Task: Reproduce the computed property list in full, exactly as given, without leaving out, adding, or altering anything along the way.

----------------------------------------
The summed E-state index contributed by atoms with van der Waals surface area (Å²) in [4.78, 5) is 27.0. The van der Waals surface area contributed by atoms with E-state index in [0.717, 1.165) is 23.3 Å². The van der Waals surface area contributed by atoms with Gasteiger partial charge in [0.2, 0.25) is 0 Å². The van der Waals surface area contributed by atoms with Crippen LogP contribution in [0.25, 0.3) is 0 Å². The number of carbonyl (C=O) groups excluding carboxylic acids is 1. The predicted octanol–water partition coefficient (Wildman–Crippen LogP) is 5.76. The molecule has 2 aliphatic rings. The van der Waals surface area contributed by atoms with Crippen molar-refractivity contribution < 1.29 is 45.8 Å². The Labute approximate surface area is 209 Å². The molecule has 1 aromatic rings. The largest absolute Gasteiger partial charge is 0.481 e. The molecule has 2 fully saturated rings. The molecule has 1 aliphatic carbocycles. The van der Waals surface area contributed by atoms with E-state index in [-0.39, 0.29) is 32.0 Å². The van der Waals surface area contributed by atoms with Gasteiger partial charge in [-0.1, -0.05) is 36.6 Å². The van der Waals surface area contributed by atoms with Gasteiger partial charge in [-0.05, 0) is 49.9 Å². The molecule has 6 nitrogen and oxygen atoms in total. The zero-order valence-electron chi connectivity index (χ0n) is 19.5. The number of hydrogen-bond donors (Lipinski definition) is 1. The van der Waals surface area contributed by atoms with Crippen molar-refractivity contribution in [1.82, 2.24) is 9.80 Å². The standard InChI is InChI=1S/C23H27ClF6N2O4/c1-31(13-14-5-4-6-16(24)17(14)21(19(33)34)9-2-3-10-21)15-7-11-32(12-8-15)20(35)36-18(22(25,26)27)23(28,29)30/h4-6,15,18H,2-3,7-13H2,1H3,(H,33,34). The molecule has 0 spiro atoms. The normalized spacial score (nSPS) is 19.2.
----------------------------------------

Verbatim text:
The summed E-state index contributed by atoms with van der Waals surface area (Å²) in [4.78, 5) is 27.0. The van der Waals surface area contributed by atoms with E-state index in [0.717, 1.165) is 23.3 Å². The van der Waals surface area contributed by atoms with Gasteiger partial charge in [0.2, 0.25) is 0 Å². The van der Waals surface area contributed by atoms with Crippen LogP contribution in [0.25, 0.3) is 0 Å². The number of carbonyl (C=O) groups excluding carboxylic acids is 1. The predicted octanol–water partition coefficient (Wildman–Crippen LogP) is 5.76. The molecule has 2 aliphatic rings. The van der Waals surface area contributed by atoms with Crippen molar-refractivity contribution < 1.29 is 45.8 Å². The Labute approximate surface area is 209 Å². The molecule has 1 aromatic rings. The largest absolute Gasteiger partial charge is 0.481 e. The molecule has 2 fully saturated rings. The molecule has 1 aliphatic carbocycles. The van der Waals surface area contributed by atoms with E-state index in [-0.39, 0.29) is 32.0 Å². The van der Waals surface area contributed by atoms with Gasteiger partial charge in [-0.1, -0.05) is 36.6 Å². The van der Waals surface area contributed by atoms with Gasteiger partial charge in [-0.05, 0) is 49.9 Å². The molecule has 6 nitrogen and oxygen atoms in total. The zero-order valence-electron chi connectivity index (χ0n) is 19.5. The number of hydrogen-bond donors (Lipinski definition) is 1. The van der Waals surface area contributed by atoms with Crippen molar-refractivity contribution in [1.82, 2.24) is 9.80 Å². The standard InChI is InChI=1S/C23H27ClF6N2O4/c1-31(13-14-5-4-6-16(24)17(14)21(19(33)34)9-2-3-10-21)15-7-11-32(12-8-15)20(35)36-18(22(25,26)27)23(28,29)30/h4-6,15,18H,2-3,7-13H2,1H3,(H,33,34). The molecule has 0 spiro atoms. The normalized spacial score (nSPS) is 19.2.